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morse, and despair. The descriptions in this book are wonderfully poetical. It would be impossible, as well as inappropriate, to present mutilated passages in support of this observation; they are so intimately commingled, so admirable in their connexion, fine flow, and consistency;-the pathetic and the marvellous; the grand and the dreadful; the beautiful and the sublime, follow so closely and yet so naturally, that we are sometimes melted with pity or roused to indignation, or else enrapt in a mysterious air and astonishment, or shuddering with horror.

The fourth book, opens with a night scene and the distrésses of Mahala and Cain. Overcome with the tremendous conflicts of passion, he throws himself on the earth in a wild agony. Cain invokes the powers of sleep. The fiend Anamalech is beside him. He dreams; and every horrible shadow, that can waken frenzy in his gloomy and guilty soul, passes in fearful panorama before him, The veil of futurity is rent, and he beholds the enduring wretchedness and labour and misery entailed, by the curse of the Almighty, on his posterity. The spirit of his dream is changed, and a contrast is exhibited in the offspring of Abel. Happiness and tranquil indolence, and a bounteous and luxurious unfolding of all that is pleasant to the senses, or captivating to the mind, is there in possession; rich and evergreen pastures, snow white flocks innumerable; and far spread waters bursting up in bright sparkles in the sunshine; shepherds and beauteous maidens; long moonlight nights of merriment and love-musick and dancing. These shadows quickly vanish, and the slumberer imagines that the posterity of Abel come, in the array of war, in the darkness of the night, to smite his descendants with the sword; to despoil, ravish, enslave and overwhelm.

But we cannot forbear giving the following, and final quotation from this admirable book;—it may be justly and we hesitate not, to place it aside, the very best passages of the Jerusalem Delivered, and Paradise Lost.

*Cain imagined that he beheld the dreadful project executed! The terrible sounds of wailing and grief and lamentation burst on his affrighted ear, mingled with shouts of triumph and rejoicing. He looked, and beheld the humble huts of his posterity blazing amid the darkness of midnight. The fiery reflection of flames gleaming on the encircling mountains, and sweeping in a red glimmering on the waves of the deep waters, which broke with hoarse and sullen murmurs against the rocks. By that disastrous light, he beheld his children bound and subdued, and driven like locks of innocent lambs, before the triumphant descendants of Abel. He beheld, and startled convulsively in his disturbed slumbers; when Abel who had discovered him sleeping under the dark brow of the cliffs, approached him softly, and bending over him whispered, thus in mildest accents. Soon mayst thou waken, beloved brother, that I may pour forth the fondest language of my love for thee; that I may embrace thee, Cain—But ah! let me repress my impatient

wishes; perhaps, yet longer thy wearied and worn limbs, require the sweet alleviations of sleep.--Ye wanton winds be still! Ye warbling birds be silent! nor sweep with quick glancing wings, the dews of slumber from his eyes!—But soft! how pale! how agitated! what gloomy imaginings convulse his brow!-Ye visions of terror, wherefore haunt his repose! Away, away, and leave his spirit in peace! and come, ye visions of delight, shadows of loveliness and serenity! come and fill his soul with joy and gratitude!-He spake, and tenderly gazed on the slumberer of the rock.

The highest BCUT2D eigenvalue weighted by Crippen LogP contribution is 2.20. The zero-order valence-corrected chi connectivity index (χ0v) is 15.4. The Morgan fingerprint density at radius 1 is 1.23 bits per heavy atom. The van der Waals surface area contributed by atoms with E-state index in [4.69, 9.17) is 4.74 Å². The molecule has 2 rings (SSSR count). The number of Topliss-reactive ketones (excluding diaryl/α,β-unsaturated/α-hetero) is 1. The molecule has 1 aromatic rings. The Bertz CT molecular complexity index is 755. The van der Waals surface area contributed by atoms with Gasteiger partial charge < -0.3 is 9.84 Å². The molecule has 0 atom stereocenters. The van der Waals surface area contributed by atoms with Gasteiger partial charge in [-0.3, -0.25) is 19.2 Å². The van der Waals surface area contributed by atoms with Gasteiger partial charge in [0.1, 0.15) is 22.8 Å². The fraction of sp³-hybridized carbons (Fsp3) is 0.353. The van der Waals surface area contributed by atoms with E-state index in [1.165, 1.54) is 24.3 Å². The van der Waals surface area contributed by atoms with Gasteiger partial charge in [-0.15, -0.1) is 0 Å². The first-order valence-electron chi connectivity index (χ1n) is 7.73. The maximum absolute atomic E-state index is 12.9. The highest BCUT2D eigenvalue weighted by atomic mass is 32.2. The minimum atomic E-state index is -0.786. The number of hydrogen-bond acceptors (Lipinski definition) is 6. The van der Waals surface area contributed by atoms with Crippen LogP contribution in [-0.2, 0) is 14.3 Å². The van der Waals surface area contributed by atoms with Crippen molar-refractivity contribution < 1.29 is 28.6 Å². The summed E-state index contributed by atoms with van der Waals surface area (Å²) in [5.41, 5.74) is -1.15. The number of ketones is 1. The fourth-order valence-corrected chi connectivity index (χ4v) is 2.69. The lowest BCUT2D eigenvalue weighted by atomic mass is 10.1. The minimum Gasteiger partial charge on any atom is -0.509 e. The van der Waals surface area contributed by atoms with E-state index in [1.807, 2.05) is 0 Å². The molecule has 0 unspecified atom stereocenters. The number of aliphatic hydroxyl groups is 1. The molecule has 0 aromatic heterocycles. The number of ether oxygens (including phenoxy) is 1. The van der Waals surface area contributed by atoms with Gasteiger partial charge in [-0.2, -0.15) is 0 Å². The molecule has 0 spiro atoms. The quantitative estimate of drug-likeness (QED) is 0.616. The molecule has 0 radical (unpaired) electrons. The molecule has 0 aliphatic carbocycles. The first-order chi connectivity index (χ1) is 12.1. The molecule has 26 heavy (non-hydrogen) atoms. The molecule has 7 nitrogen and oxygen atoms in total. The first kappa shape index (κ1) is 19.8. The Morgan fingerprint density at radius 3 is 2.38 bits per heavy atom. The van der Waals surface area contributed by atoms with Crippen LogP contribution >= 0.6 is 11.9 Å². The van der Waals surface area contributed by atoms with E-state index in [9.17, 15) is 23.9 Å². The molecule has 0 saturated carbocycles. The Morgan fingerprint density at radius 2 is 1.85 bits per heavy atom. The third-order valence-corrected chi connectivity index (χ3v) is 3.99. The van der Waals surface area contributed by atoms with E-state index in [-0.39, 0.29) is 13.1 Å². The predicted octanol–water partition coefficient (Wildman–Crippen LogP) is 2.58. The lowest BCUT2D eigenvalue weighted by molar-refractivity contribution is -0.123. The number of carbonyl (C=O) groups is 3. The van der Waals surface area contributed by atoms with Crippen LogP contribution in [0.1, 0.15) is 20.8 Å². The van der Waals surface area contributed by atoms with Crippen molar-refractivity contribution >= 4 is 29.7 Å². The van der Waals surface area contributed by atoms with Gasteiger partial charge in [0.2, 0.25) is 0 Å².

Cain awoke. Foaming with horror and rage he started from the rock; his eyes light'ned; the storms of revenge and hatred lowered on his gloomy visage. Open! oh earth and hide; burst ye rocks and crush me! bury me in your depths! Wretched! lost! and oh horrible thought! my little ones must inherit all my agony and wo! In vain, in vain, I supplicate Thee to annihilate and destroy. Yes! the Avenger's fiat has gone forth;-condemned to misery! the veil is rent and the retributions of futurity break upon my sight. Accursed, for ever cursed, be the day which saw me born! accursed be the place where the throes of travail came upon my mother!-never let herbage spring there, or shrub grow there, or the tree cast its shadow there! May those who are for the sowing and planting, with dreadful bitterness mourn their fruitless toil, and execrate the ungrateful spot! May all who tread there tremble with the shudderings of terror, their hearts withered and desolate, and lameness enfeebling their tottering limbs!

• Thus raved the maniac!

* Abel, pale as with the death agony-with faltering steps advanced-My brother! oh no! but some rebellious, some disconsolate spirit hurled by the thunder of the Almighty from Heaven, has dared to assume his form, and imprecate blasphemies.—Where art thou, Cain, I fly to seek thee and bless thee!-- Behold him here, ex. claimed Cain, thou smiling, crouching favourite of the Avenger! Thou, whose viperous brood are soon to inherit and monopolizeall the blessedness of this fair world!—Yes--yes-too fit it is that there should be a crew of menials to wait upon thee—to labour for the voluptuous chosen-whose hours of happiness and dalliance must not be darkened with even thoughts of servitude! Oh horrible! Hell with all its fires rages and inflames my soul!